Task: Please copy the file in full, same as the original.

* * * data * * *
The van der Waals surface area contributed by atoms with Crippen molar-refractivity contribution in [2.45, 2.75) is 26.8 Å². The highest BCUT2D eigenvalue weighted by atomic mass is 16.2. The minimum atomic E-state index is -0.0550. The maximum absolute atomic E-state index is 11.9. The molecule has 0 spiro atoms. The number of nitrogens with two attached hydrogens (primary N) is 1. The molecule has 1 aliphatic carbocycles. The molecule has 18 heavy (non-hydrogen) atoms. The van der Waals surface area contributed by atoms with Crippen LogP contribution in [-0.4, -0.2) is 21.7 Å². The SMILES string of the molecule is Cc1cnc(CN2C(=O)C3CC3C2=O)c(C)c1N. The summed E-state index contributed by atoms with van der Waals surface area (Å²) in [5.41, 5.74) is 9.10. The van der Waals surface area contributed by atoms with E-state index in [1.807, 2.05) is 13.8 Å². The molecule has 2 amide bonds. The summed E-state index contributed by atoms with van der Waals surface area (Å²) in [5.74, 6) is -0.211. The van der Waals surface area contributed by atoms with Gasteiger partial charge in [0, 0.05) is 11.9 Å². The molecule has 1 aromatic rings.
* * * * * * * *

The van der Waals surface area contributed by atoms with Crippen molar-refractivity contribution in [2.45, 2.75) is 26.8 Å². The highest BCUT2D eigenvalue weighted by atomic mass is 16.2. The minimum atomic E-state index is -0.0550. The maximum absolute atomic E-state index is 11.9. The molecule has 0 spiro atoms. The number of nitrogens with two attached hydrogens (primary N) is 1. The molecule has 1 aliphatic carbocycles. The molecule has 18 heavy (non-hydrogen) atoms. The van der Waals surface area contributed by atoms with Crippen LogP contribution in [-0.4, -0.2) is 21.7 Å². The SMILES string of the molecule is Cc1cnc(CN2C(=O)C3CC3C2=O)c(C)c1N. The summed E-state index contributed by atoms with van der Waals surface area (Å²) in [5.41, 5.74) is 9.10. The van der Waals surface area contributed by atoms with E-state index in [1.807, 2.05) is 13.8 Å². The molecule has 2 amide bonds. The summed E-state index contributed by atoms with van der Waals surface area (Å²) in [5.74, 6) is -0.211. The van der Waals surface area contributed by atoms with Gasteiger partial charge in [0, 0.05) is 11.9 Å². The molecule has 1 aromatic rings.